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Decoration Day

From Wind Repertory Project
Charles Ives

Charles Ives (trans. Jonathan Elkus)


Subtitle: From Four New England Holidays


General Info

Year: 1912 / 1978
Duration: c. 7:55
Difficulty: VI (see Ratings for explanation)
Publisher: Peermusic Ltd.
Cost: Score and Parts - $75.00   |   Score (Purchase) - $16.00


Instrumentation

Full Score
Piccolo
Flute I-II
Oboe I-II
English Horn
Bassoon I-II
Contrabasoon
Eb Soprano Clarinet
Bb Soprano Clarinet I-II-III
Eb Alto Clarinet
Bb Bass Clarinet
Eb Contra-Alto Clarinet
Bb Contrabass Clarinet
Soprano Saxophone
Alto Saxophone I
Tenor Saxophone
Baritone Saxophone
Cornet (in Eb) Solo
Cornet (in Bb) I-II
Flugelhorn (in Bb) I-II
Horn in F I-II-III-IV
Trombones I-II-III
Euphonium
Tuba
String Bass
Percussion I-II, including:

  • Bass Drum (with Cymbals)
  • Cymbal (suspended)
  • Glockenspiel
  • Marimba
  • Snare Drum
  • Tam-Tam
  • Timpani
  • Tubular Bells
  • Xylophone


Errata

None discovered thus far.


Program Notes

In the early morning the gardens and woods about the village are the meeting places of those who, with tender memories and devoted hands, gather the flowers for the day's memorial. During the forenoon as the people join each other on the Green there is felt, at times, a fervency and intensity - a shadow, perhaps, of the fanatical harshness - reflecting old Abolitionist days. It is a day, as Thoreau suggests, when there is a pervading consciousness of 'Nature's kinship with the lower order - man.'

After the Town Hall is filled with the Spring's harvest of lilacs, daisies and peonies, the parade is slowly formed on Main Street. First come the three Marshals on plough horses (going sideways); then the Warden and Burgesses in carriages, the Village Cornet Band, the G.A.R., two by two, the Militia (Company G), while the volunteer Fire Brigade, drawing the decorated horsecart, with its jangling bells, brings up the rear -- the inevitable swarm of small boys following. The march to Wooster Cemetery is a thing a boy never forgets. the roll of muffled drums and Adeste Fideles answers for the dirge. A little girl on the fencepost waves to her father and wonders if he looked like that at Gettysburg.

After the last grave is decorated Taps sounds out through the pines and hickories, while a last hymn is sung. Then the ranks are formed again and 'we all march back to town' to a Yankee stimulant -- Reeve's inspiring Second Regiment Quickstep -- though to many a soldier, the somber thoughts of the day underlie the tunes of the band. The march stops -- and in the silence, the shadow of the early morning flower-song rises over the Town, and the sunset behind West Mountain breathes its benediction upon the Day.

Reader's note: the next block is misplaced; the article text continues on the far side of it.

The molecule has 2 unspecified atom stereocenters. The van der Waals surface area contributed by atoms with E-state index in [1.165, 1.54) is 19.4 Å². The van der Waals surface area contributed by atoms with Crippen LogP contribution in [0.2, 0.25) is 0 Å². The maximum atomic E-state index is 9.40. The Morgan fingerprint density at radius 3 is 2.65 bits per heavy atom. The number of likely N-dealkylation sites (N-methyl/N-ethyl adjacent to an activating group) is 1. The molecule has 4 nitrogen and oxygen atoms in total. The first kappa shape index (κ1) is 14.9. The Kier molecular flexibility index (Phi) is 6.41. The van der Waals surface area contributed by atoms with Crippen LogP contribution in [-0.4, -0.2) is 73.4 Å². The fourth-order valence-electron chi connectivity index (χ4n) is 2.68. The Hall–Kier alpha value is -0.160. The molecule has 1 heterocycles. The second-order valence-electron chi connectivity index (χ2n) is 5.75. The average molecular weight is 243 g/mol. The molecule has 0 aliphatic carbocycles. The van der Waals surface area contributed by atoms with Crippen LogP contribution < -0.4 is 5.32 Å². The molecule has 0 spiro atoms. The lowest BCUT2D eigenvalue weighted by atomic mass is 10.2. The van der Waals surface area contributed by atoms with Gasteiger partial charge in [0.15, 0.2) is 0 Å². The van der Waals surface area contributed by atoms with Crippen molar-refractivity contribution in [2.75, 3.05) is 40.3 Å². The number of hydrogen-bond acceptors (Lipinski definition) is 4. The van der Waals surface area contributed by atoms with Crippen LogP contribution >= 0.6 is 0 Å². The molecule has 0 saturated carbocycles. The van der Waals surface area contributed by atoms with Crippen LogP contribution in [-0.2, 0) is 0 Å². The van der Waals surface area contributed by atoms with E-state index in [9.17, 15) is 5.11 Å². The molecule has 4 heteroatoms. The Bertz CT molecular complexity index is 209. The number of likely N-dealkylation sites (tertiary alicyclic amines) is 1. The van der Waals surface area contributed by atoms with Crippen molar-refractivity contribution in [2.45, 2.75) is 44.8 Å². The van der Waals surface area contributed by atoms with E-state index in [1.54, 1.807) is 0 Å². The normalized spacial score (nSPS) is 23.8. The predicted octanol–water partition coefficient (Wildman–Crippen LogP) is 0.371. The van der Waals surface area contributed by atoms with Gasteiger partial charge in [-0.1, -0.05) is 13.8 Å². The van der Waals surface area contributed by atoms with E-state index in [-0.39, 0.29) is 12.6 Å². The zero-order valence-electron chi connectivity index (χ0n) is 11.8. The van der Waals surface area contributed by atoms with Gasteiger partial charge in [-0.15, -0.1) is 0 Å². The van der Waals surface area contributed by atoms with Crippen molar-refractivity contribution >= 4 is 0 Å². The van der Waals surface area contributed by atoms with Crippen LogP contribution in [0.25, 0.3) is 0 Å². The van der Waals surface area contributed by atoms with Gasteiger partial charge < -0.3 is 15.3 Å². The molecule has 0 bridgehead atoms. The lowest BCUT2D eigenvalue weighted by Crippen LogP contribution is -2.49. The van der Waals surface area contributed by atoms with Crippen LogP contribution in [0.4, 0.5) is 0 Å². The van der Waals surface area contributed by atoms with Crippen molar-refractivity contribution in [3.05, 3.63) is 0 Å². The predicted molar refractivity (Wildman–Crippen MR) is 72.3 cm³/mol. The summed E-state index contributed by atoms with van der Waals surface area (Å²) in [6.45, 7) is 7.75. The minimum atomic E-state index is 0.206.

- Ives's postface to Decoration Day


If 20th century American music can be said to have a patriarch, it would most certainly be Charles Ives. His music is by turns strange and wondrous, sometimes beautiful and sentimental, occasionally grating and harsh, but always original. Showing remarkable talent as a child, his father (a Union Army bugler and bandleader) encouraged him to experiment and push boundaries. One morning, George Ives is said to have come home to find his son practicing a percussion part. On the piano. With his fists. Rather than scold the boy he said, “It’s fine to play like that, Charlie, as long as you know what you’re doing.” Experiences like this and others would influence Ives’ tonal palette for years to come.

Decoration Day was originally part of a larger piece entitled Holidays Symphony, though it stands squarely on its own. It is a musical depiction of a small town placing wreaths on the graves of its Civil War dead on what would later be known as Memorial Day. The piece is a tour-de-force of imagination and depth. Significantly, when the great Igor Stravinsky was asked his definition of a musical masterpiece he replied simply, "Decoration Day."

-Program Note by Andrew Skaggs for the U.S. Navy Band


Decoration Day (named for the national commemoration now known called Memorial Day) is the second ("spring") movement of Ives's symphony Four New England Holidays. According to Ives's description, the movement begins early in the morning with the gathering of flowers -- amid "a shadow, perhaps, of the fanatical harshness -- reflecting old Abolitionist days." To distant bell ringing, a lone train whistle and birds chirping, the Village Cornet Band playing the dirge Adeste Fidelis leads everyone to Wooster Cemetery:

"a thing a boy never forgets. ... After the last grave is decorated, Taps sounds out through the pines and hickories while a last hymn is sung. The we 'all march back to town' to a Yankee stimulant -- Reeves's inspiring Second Regiment Quickstep -- though to many a soldier, the somber thoughts of the day underlie the tunes of the band. The march stops -- and in the silence, the shadow of the early morning flower-song rises over the Town, and the sunset behind the West Mountain breathes its benediction on the Day."

Ives's father, George Ives, a Civil War bandmaster and veteran, would have been at the head of the band on these occasions during Charlie's growing up, and the ritual sounding of Taps may well be in memoriam to him.

-Program Note by Jonathan Elkus for "The President's Own" Unites States Marine Band


Commercial Discography


State Ratings

None discovered thus far.


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